Running R on HPC clusters


Marie-Hélène Burle

This section will show you how to use R once you have logged in to a remote cluster via SSH.

Log in to our temporary training cluster

As mentioned previously, once you have developed your code in an interactive fashion, running scripts allows you to request large hardware resources only when you need them (i.e. when your code is executed).

This prevents these heavy resources from sitting idle when not in use (for instance when you think or type code), saving you money on commercial clusters or waiting time on Alliance clusters.

So let’s log in to the temporary training cluster.

Loading modules

Once in the cluster, we need to make the modules (software) we need available.

C compiler

To compile R packages, we need a C compiler.

In theory, one could use the proprietary Intel compiler which is loaded by default on the Alliance clusters, but it is recommended to replace it with the GCC compiler (R packages can be compiled by any C compiler—also including Clang and LLVM—but the default GCC compiler is the best way to avoid headaches).

It is thus much simpler to always load a gcc module before loading an r module.

To see which gcc versions are available on a cluster, run:

module spider gcc

To see the dependencies of a particular version (e.g. gcc/11.3.0), run:

module spider gcc/11.3.0

This shows us that we need StdEnv/2020 to load gcc/11.3.0.

R module

Now, of course, we also need an R module.

As before, to see which versions of R are available on a cluster, run:

module spider r

To see the dependencies of a particular version (e.g. r/4.2.2), run:

module spider r/4.2.2

Load the modules

Now that we know what modules we need, let’s load them. The order is important: the dependencies (here StdEnv/2020) must be listed before the modules which depend on them.

module load StdEnv/2020 gcc/11.3.0 r/4.2.2

Installing R packages

For this course, all packages have already been installed in a communal library. You thus don’t have to install anything.

To install a package, launch the interactive R console with:


In the R console, run:

install.packages("<package_name>", repos="<url-cran-mirror>")

The first time you install a package, R will ask you whether you want to create a personal library in your home directory. Answer yes to both questions. Your packages will now install under ~/.

Some packages require additional modules to be loaded before they can be installed. Other packages need additional R packages as dependencies. In either case, you will get explicit error messages. Adding the argument dependencies = T helps in the second case, but you will still have to add packages manually from time to time.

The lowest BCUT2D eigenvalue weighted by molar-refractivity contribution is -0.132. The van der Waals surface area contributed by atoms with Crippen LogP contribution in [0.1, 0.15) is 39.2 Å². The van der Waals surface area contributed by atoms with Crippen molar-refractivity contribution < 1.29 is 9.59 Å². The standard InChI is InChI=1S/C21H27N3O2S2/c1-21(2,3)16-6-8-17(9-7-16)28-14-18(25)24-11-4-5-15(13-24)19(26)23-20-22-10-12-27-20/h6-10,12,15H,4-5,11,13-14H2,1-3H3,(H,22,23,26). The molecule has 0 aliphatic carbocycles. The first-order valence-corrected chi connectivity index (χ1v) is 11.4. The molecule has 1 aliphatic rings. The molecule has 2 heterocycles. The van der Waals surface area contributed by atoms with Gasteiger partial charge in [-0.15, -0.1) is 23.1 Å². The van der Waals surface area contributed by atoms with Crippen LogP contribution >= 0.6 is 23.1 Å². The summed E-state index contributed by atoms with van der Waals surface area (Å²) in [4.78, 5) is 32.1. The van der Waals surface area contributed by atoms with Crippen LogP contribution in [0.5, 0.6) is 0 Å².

To leave the R console, press <Ctrl+D>.

Running R jobs

There are two types of jobs that can be launched on an Alliance cluster: interactive jobs and batch jobs. We will practice both and discuss their respective merits and when to use which.

For this course, I purposefully built a rather small cluster (10 nodes with 4 CPUs and 30GB each) to give a tangible illustration of the constraints of resource sharing.

Interactive jobs

While it is fine to run R on the login node when you install packages, you must start a SLURM job before any heavy computation.

To run R interactively, you should launch an salloc session.


salloc --time=1:10:00 --mem-per-cpu=3700M --ntasks=8

This takes you to a compute node where you can now launch R to run computations:


This however leads to the same inefficient use of resources as happens when running an RStudio server: all the resources that you requested are blocked for you while your job is running, whether you are making use of them (running heavy computations) or not (thinking, typing code, running computations that use only a fraction of the requested resources).

Interactive jobs are thus best kept to develop code.


To run an R script called <your_script>.R, you first need to write a job script:


#SBATCH --account=def-<your_account>
#SBATCH --time=15
#SBATCH --mem-per-cpu=3000M
#SBATCH --cpus-per-task=4
#SBATCH --job-name="<your_job>"
module load StdEnv/2020 gcc/11.3.0 r/4.2.2
Rscript <your_script>.R   # Note that R scripts are run with the command `Rscript`

Then launch your job with:

sbatch <your_job>.sh

You can monitor your job with sq (an alias for squeue -u $USER $@).

Batch jobs are the best approach to run parallel computations, particularly when they require a lot of hardware.

It will save you lots of waiting time (Alliance clusters) or money (commercial clusters).